This book was written by a former casino surveillance operator. The book starts with an explanation of what the role of surveillance is, and isn't, in a casino. The bulk of the book explains how surveillance thinks and what they look for to catch advantage players. The book is 165 8.5" x 11" pages. At a cost of $90, it may not be for everybody, but for those trying to stay a step ahead of surveillance, or considering working for them, it may be worth the money.
by John Gollehon
The author covers eight different games with a mixture of commentary and analysis. There were some minor problems: the blackjack basic strategy is wrong in a few places (for examples splitting 9s against a 7) and his explanation of slot machine mechanics is outdated.
by Lyle Stuart
This book combines decent edge cutting advice with myth. The author spends a lot of time explaining how to look for trends which in the long run will not help the player.
by Stanford Wong
A very good primer on playing casino tournaments. The advice applies to all games.
by Stanford Wong and Susan Spector
Game by game the authors go through the rules, the method of play, the optimal strategy, and the house edge. This is the book I turn to first when I am not sure about something. Written in plain simple English that even the most clueless person should be able to understand.
by Stwart N. Ethier
Reveiew coming soon.
by George Mandos
I only took a brief look at this book in the bookstore and noticed the following advice in the chapter on Caribbean stud poker the author says, “Another good tactic is if you have a pair that is higher than the dealer’s up card, then stay; otherwise fold your hand.” This is an extremely risk averse strategy that I can not recommend, costing the player up to 1.61 units each time.
Exhibit CAA: Beyond Counting by James Grosjean
This is the second edition of Beyond Counting. The “Exhibit CAA” is an inside joke that is explained on page iv. was 223 pages and can be bought on Amazon, and this one triples that to 669, but is extremely difficult to buy. Not only is this likely the biggest gambling book ever written, but the most expensive. Just about every page breaks fresh ground, excluding the first edition. Some of it very esoteric, like how to count the Royal Match side bet, which even the author admits is a weak advantage play. Many pages are directed towards hole card readers, especially those who play unusual games. There is also some good practical information, like how to sneak into terminal C at the Las Vegas airport, which at times has enormous lines at security. In some of the driest parts, just as your eyes are starting to glaze over, Grosjean surprises you with some very witty humor, often in the footnotes. He also goes after some of the biggest names in the world of gambling writers with irreverence, including my own. I would recommend this book for only the most serious advantage players, mainly those exploiting unusual games or hole carders, as well as those with college-level interest in gambling mathematics. If this book were for you, chances are that you already have it.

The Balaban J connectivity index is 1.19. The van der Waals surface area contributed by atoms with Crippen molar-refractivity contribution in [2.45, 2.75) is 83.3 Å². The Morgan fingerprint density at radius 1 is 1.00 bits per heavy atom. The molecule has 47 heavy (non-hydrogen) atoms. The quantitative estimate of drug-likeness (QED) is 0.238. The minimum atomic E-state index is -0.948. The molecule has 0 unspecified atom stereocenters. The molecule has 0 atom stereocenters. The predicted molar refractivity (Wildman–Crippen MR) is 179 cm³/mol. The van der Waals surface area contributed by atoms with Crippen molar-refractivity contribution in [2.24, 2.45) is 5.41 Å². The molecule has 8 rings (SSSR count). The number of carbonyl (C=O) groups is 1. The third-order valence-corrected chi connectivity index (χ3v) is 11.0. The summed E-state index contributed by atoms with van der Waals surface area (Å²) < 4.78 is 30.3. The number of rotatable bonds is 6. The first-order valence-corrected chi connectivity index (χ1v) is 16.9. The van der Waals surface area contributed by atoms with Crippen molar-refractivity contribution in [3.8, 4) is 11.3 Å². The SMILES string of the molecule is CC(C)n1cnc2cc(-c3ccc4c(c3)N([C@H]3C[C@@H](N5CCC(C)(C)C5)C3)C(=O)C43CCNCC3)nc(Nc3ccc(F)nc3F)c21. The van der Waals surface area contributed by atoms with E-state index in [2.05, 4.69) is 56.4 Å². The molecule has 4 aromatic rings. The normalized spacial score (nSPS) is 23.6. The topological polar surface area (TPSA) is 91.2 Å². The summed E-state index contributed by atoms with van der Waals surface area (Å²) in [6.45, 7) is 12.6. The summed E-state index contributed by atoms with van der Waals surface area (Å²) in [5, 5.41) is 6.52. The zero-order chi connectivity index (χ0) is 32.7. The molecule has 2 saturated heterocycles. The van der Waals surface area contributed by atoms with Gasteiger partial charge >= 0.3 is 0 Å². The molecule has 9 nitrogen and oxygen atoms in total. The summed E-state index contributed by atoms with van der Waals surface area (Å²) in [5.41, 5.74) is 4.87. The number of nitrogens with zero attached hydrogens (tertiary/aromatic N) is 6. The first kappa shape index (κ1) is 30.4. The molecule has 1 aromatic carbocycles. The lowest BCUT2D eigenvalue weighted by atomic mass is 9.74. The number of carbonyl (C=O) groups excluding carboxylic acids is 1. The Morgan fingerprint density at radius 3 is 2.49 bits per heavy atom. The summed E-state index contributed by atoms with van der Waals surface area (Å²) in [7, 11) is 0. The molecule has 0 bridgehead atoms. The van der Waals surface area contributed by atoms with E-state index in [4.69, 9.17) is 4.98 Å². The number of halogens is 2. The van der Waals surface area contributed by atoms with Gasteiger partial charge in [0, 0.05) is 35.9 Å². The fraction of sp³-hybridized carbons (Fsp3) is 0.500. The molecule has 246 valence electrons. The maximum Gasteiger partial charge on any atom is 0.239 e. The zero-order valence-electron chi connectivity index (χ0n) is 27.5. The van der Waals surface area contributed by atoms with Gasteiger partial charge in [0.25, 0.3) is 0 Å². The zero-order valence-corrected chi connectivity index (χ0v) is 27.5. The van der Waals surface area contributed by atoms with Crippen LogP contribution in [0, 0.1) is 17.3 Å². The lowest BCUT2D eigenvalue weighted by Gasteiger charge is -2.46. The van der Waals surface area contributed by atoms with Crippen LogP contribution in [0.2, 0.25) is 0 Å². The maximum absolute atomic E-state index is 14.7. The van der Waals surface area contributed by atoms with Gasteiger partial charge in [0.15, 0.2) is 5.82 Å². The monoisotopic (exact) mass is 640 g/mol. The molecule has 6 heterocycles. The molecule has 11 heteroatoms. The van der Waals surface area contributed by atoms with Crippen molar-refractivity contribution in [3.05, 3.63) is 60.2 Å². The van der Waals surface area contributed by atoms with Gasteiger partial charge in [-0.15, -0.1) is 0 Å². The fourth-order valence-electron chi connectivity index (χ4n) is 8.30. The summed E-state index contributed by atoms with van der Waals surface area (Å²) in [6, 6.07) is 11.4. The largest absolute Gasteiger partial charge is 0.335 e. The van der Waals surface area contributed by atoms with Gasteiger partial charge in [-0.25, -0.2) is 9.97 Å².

by Peter Griffin
This book is a collection of miscellanous articles by gaming expert Peter Griffin. A great book if you are interested in the fine points of the mathematics of gambling but I wouldn’t recommend it for the mathematically challenged or the casual gambler.
edited by Olaf Vancura, Judy A. Collins, and William R. Eadington
This book is a collection of academic papers covering a host of gambling topics. A strong math background would be strongly suggested to get the most out of this book. The writing is very professional and I'm sure a huge amount of work went into its creation. Some of the greatest minds in gambling have contributed papers. However this book is not for the average person but for the person with an interest in mathematics and gambling.